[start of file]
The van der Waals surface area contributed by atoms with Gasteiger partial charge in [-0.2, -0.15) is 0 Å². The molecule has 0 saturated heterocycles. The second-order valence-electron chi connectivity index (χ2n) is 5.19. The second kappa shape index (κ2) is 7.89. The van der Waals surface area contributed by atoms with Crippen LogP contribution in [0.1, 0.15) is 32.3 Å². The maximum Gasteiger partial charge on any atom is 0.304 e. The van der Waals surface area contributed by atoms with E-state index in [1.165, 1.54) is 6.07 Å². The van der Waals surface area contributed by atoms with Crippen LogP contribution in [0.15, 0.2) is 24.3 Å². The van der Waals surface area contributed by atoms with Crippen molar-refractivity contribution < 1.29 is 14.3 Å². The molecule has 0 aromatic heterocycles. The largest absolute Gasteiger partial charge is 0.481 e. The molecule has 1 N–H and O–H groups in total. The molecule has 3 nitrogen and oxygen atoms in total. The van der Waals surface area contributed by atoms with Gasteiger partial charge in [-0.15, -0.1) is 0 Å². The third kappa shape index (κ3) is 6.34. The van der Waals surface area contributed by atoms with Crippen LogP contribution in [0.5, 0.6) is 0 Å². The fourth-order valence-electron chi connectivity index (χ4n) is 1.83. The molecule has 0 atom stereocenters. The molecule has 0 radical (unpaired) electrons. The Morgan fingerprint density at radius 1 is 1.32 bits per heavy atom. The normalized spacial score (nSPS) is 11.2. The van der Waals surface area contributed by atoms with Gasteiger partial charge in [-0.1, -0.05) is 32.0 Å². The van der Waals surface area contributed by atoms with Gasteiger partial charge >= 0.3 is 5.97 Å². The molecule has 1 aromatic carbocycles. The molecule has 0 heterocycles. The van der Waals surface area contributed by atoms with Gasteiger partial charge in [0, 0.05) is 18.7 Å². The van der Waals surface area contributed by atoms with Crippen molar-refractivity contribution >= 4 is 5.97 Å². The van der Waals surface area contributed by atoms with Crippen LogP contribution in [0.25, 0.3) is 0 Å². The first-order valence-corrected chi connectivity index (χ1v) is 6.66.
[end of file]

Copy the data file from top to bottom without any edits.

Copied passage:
The van der Waals surface area contributed by atoms with Gasteiger partial charge in [-0.2, -0.15) is 0 Å². The molecule has 0 saturated heterocycles. The second-order valence-electron chi connectivity index (χ2n) is 5.19. The second kappa shape index (κ2) is 7.89. The van der Waals surface area contributed by atoms with Crippen LogP contribution in [0.1, 0.15) is 32.3 Å². The maximum Gasteiger partial charge on any atom is 0.304 e. The van der Waals surface area contributed by atoms with E-state index in [1.165, 1.54) is 6.07 Å². The van der Waals surface area contributed by atoms with Crippen LogP contribution in [0.15, 0.2) is 24.3 Å². The van der Waals surface area contributed by atoms with Crippen molar-refractivity contribution < 1.29 is 14.3 Å². The molecule has 0 aromatic heterocycles. The largest absolute Gasteiger partial charge is 0.481 e. The molecule has 1 N–H and O–H groups in total. The molecule has 3 nitrogen and oxygen atoms in total. The van der Waals surface area contributed by atoms with Gasteiger partial charge in [-0.15, -0.1) is 0 Å². The third kappa shape index (κ3) is 6.34. The van der Waals surface area contributed by atoms with Crippen LogP contribution in [0.5, 0.6) is 0 Å². The fourth-order valence-electron chi connectivity index (χ4n) is 1.83. The molecule has 0 atom stereocenters. The molecule has 0 radical (unpaired) electrons. The Morgan fingerprint density at radius 1 is 1.32 bits per heavy atom. The normalized spacial score (nSPS) is 11.2. The van der Waals surface area contributed by atoms with Gasteiger partial charge in [-0.1, -0.05) is 32.0 Å². The van der Waals surface area contributed by atoms with Gasteiger partial charge >= 0.3 is 5.97 Å². The molecule has 1 aromatic carbocycles. The molecule has 0 heterocycles. The van der Waals surface area contributed by atoms with Gasteiger partial charge in [0, 0.05) is 18.7 Å². The van der Waals surface area contributed by atoms with Crippen molar-refractivity contribution >= 4 is 5.97 Å². The van der Waals surface area contributed by atoms with Crippen LogP contribution in [0.25, 0.3) is 0 Å². The first-order valence-corrected chi connectivity index (χ1v) is 6.66.